Day 8, Cushing’s Awareness Challenge 2016

It’s Here!

Dr. Cushing was born in Cleveland Ohio. The fourth generation in his family to become a physician, he showed great promise at Harvard Medical School and in his residency at Johns Hopkins Hospital (1896 to 1900), where he learned cerebral surgery under William S. Halsted.

After studying a year in Europe, he introduced the blood pressure sphygmomanometer to the U.S.A. He began a surgical practice in Baltimore while teaching at Johns Hopkins Hospital (1901 to 1911), and gained a national reputation for operations such as the removal of brain tumors. From 1912 until 1932 he was a professor of surgery at Harvard Medical School and surgeon in chief at Peter Bent Brigham Hospital in Boston, with time off during World War I to perform surgery for the U.S. forces in France; out of this experience came his major paper on wartime brain injuries (1918). In addition to his pioneering work in performing and teaching brain surgery, he was the reigning expert on the pituitary gland since his 1912 publication on the subject; later he discovered the condition of the pituitary now known as “Cushing’s disease“.

Read more about Dr. Cushing

Today, April 8th, is Cushing’s Awareness Day. Please wear your Cushing’s ribbons, t-shirts, awareness bracelets or Cushing’s colors (blue and yellow) and hand out Robin’s wonderful Awareness Cards to get a discussion going with anyone who will listen.

And don’t just raise awareness on April 8.  Any day is a good day to raise awareness.


harvey-book

I found this biography fascinating!

I found Dr. Cushing’s life to be most interesting. I had previously known of him mainly because his name is associated with a disease I had – Cushing’s. This book doesn’t talk nearly enough about how he came to discover the causes of Cushing’s disease, but I found it to be a valuable resource, anyway.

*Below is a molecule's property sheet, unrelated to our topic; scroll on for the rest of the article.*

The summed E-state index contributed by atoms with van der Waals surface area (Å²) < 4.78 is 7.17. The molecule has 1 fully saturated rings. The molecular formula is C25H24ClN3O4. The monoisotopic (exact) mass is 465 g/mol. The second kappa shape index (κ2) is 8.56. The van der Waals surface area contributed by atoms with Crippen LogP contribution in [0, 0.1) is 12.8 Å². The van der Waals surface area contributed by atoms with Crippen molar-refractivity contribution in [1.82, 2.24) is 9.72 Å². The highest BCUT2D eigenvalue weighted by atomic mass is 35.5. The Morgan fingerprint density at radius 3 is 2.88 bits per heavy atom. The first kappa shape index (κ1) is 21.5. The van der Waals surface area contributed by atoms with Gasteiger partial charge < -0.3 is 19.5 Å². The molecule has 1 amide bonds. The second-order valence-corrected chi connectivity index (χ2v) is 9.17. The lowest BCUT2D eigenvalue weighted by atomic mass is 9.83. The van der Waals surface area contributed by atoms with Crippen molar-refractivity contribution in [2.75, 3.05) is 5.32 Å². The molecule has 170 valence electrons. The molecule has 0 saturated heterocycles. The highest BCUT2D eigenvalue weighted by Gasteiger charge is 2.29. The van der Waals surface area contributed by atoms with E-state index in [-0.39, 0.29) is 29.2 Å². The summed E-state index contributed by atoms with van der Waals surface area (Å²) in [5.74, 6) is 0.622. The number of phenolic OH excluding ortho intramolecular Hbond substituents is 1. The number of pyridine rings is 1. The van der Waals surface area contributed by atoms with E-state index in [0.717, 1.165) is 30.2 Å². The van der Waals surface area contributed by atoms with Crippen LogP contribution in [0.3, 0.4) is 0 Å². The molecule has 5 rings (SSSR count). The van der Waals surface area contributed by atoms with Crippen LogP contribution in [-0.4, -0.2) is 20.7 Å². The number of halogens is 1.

I was so surprised to learn of all the “firsts” Dr. Cushing brought to medicine and the improvements that came about because of him. Dr. Cushing introduced the blood pressure sphygmomanometer to America, and was a pioneer in the use of X-rays.

He even won a Pulitzer Prize. Not for medicine, but for writing the biography of another Doctor (Sir William Osler).

Before his day, nearly all brain tumor patients died. He was able to get the number down to only 5%, unheard of in the early 1900s.

This is a very good book to read if you want to learn more about this most interesting, influential and innovative brain surgeon.


What Would Harvey Say?

 

harvey-book

(BPT) – More than 80 years ago renowned neurosurgeon, Dr. Harvey Cushing, discovered a tumor on the pituitary gland as the cause of a serious, hormone disorder that leads to dramatic physical changes in the body in addition to life-threatening health concerns. The discovery was so profound it came to be known as Cushing’s disease. While much has been learned about Cushing’s disease since the 1930s, awareness of this rare pituitary condition is still low and people often struggle for years before finding the right diagnosis.

Read on to meet the man behind the discovery and get his perspective on the present state of Cushing’s disease.

* What would Harvey Cushing say about the time it takes for people with Cushing’s disease to receive an accurate diagnosis?

Cushing’s disease still takes too long to diagnose!

Despite advances in modern technology, the time to diagnosis for a person with Cushing’s disease is on average six years. This is partly due to the fact that symptoms, which may include facial rounding, thin skin and easy bruising, excess body and facial hair and central obesity, can be easily mistaken for other conditions. Further awareness of the disease is needed as early diagnosis has the potential to lead to a more favorable outcome for people with the condition.